Mr. VIK MUNIZ (Artist): Garbage is something that you're always trying to hide. It's supposed to be non-visual. And to make art with something that you're always trying not to see seemed like an interesting proposition for me.

DOWELL: Early in Lucy Walker's film, Muniz says he wanted to do more than create art out of garbage. He wanted to use the materials that people deal with every day to change their lives.

Mr. MUNIZ: My experience with mixing art with social projects is that that's the main thing. It's just like taking people away for - even if it's for a few minutes, away from where they are, and showing them another world, another place, even if there is a place from which they can look at where they are.

DOWELL: And where these Brazilians were - the suburban Rio dump called Jardim Gramacho - was a profoundly shocking thing to see, says Lucy Walker.

Ms. LUCY WALKER (Filmmaker): The people are right in the garbage, which you think is the most - and it is in fact - the most dangerous place to be. And they're just sort of stepping in it and sort of diving on the garbage the second that the giant trucks tilt and these incredible volumes of garbage slide down.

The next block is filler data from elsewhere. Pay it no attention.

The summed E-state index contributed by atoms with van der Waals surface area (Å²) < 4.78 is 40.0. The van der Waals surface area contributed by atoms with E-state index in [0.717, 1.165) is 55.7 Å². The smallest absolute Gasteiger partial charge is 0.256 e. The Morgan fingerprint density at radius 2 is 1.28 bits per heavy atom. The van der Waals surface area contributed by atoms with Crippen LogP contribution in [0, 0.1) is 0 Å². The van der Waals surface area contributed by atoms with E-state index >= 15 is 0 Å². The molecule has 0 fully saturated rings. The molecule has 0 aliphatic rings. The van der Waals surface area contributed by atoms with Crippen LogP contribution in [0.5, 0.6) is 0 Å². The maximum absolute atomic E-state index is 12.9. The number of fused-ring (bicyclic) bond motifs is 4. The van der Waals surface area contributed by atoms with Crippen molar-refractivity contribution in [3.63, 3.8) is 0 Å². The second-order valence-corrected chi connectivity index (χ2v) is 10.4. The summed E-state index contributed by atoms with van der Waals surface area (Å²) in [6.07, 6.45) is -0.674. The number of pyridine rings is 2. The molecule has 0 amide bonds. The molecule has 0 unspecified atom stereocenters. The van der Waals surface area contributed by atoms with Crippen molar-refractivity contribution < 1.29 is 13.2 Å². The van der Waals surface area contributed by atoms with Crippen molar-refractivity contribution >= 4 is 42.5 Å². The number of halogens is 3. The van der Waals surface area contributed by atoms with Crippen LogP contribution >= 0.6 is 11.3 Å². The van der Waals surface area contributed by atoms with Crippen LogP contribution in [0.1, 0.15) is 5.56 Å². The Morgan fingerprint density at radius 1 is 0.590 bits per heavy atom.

(Soundbite of documentary, "Waste Land")

DOWELL: Filmmaker and artist were surprised at the level of camaraderie and the level of organization of the pickers - catadores in Portuguese. They've formed their own cooperative to sell what's recyclable to wholesalers. But they keep things too - food, clothes, furniture. One man saves all the books he finds and wants to start a library at the cooperative, whose young leader reads them.